Not Nuts for Nuts: Finding out your Child has an Allergy

Alyssa was almost two when we noticed that she had a reaction to nuts. She was given walnuts, which at first we didn’t notice had caused her any reactions. However, by the time we took her to bed, her whole body was covered in spots and she was really itchy. I gave her Benadryl and didn’t try giving her walnuts again, but never bothered to restrict her from other nuts.  I’m sure she’s been exposed to nuts since, but in small insignificant quantities, which has never caused me to worry until I made peanut chicken: two dinners in a row we noticed Alyssa’s chin and cheeks turn red. I called our doctor who set us an appointment with an allergist.

After telling them our story, the allergy doctor wasn’t entirely sure that it was in fact an allergy because of the timing of when she had the reactions, but continued on to administrate the test. It was done on her back and she remained still for it. Once the doctor finished administrating the test, I pulled down Alyssa’s dress, and waited with her for the results.  The doctor had left us alone and we were drawing pictures together when I noticed Alyssa trying to itch her back, “no, no, don’t scratch” I told her, and she listened.

A few minutes later the doctor, along with her colleague came back to see the results. I lifted Alyssa’s dress and there it was: “It looks like Mum was right”, the colleague confirmed, “she has an allergy to peanuts and tree nuts”, I should have known as soon as she tried to scratch at her back.  My mouth went dry. “Do you know the -

“the severity? No we can’t know unless she has a reaction. What we do know is that she is definitely allergic”. My heart sank.

“She’s gonna need an Epi-pen”. I wanted to cry. I worked as a camp counseller and teacher, I knew what allergies looked like, but I had never imagined that my own baby would be allergic to anything. “I’m sorry, that’s probably not what you wanted hear”. It definitely wasn’t. I was suddenly shaking, thinking about the idea of having to administrate an Epi-pen to my Alyssa. I started thinking about all the things I’d have to do differently. I’d have to make sure that our home was nut-free, make sure every daycare, school, camp, extra-curricular activity that Alyssa ever participates in will be aware of this allergy. And the worry. I’ll now always worry about the what ifs, and how severe this allergy and its reaction can potentially become.  This is by far what parents dread the most, having to deal with restrictions in their child’s life. No matter how small, any restriction will always be a huge burden.  Neither Michael nor myself have ever had any allergies, and so, dealing with our child having one, seemed like a very scary thing.

The doctors went over with me how to use an Epi-pen and made an appointment to see us the following year, to see if the allergy might decrease or disappear within time.  Alyssa was in good spirits and I was trying my best to keep composed for her sake.  We went into the washroom and I was washing her hands when I decided to break the news to her.  “Alyssa, the doctor says that you can’t have any nuts”.  I looked into her big brown eyes, and she looked back at me taking in what I had just told her, and then she spoke up.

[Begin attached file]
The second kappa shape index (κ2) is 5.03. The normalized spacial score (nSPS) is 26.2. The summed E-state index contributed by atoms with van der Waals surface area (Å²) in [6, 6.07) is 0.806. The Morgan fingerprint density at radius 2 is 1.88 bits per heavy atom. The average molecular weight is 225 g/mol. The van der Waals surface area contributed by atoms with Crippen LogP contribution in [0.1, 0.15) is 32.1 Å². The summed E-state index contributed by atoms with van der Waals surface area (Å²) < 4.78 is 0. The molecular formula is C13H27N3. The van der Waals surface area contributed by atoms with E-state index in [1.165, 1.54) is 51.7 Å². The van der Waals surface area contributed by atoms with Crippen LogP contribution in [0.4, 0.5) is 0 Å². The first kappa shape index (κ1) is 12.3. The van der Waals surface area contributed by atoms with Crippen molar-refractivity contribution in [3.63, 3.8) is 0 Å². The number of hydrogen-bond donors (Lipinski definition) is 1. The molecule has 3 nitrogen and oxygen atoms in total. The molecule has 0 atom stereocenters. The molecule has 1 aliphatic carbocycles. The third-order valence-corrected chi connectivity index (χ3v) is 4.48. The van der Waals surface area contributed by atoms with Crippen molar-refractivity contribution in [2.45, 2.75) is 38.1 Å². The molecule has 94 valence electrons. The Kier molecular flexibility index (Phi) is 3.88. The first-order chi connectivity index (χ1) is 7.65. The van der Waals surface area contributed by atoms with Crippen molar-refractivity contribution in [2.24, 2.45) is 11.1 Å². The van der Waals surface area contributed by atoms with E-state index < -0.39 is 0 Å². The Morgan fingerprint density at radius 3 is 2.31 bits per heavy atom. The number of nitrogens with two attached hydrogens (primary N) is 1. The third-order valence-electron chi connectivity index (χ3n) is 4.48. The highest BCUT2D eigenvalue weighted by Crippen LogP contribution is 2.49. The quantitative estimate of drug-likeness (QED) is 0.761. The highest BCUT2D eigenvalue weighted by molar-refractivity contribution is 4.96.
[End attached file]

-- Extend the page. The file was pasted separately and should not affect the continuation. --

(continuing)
“Well, I don’t need nuts anyway, I’d much rather have a cookie!”.  I laughed.  I felt much better. Alyssa didn’t see anything wrong with it at all, she optimistically looked at the situation, since she was never really crazy about nuts in the first place.  Allergies are quite common now anyway, and since we are able to deal with them and to keep them under control, it’s not that bad.  Having to read, ask and inform people about my daughter’s new found allergy is really okay, and not a big deal.  I realize that I’m grateful because it could be a lot worse.

Finding it out this way was not a tragedy, but rather a potential life saver, or a way of protecting my child from something harmful.  I recommend to any parent, if they notice any abnormality with their child, to check it out immeditely and not be afraid of what they find, but rather learn as much as they can about whatever it is. Even though it may seem awful to find out that something may be harmful to your child, being strong and optimistic will help to support them in their quest to live a normal and healthy life, even with restricitons.

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About Malvina Beker

Malvina Beker is a Mom, a teacher, a writer, and a sociologist. She has a Masters degree in Sociology, a Bachelor of Education, and a background in child psychology and development. She has taught high school Family Studies, Parenting and Music courses, and has research experience through interviewing as well as surveys. She is a mother of two little girls that inspire her the most, and is always excited to share and exchange experiences and opinions with others.
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2 Responses to Not Nuts for Nuts: Finding out your Child has an Allergy

  1. Thank God that you found this problem out before anything serious happened. I really don’t understand all these allergies that have become apparent in children. When I was a child you never heard of such horrible allergies.

    • Malvina says:

      Thanks for posting Joyce. It’s true, there are definitely more cases of kids having allergies today than in the past, there are many theories around why that is so, from our diet to environment changes. But regardless I don’t think any parent is ever prepared to deal with it, I know we weren’t, now we have to learn to, since it has become our reality.

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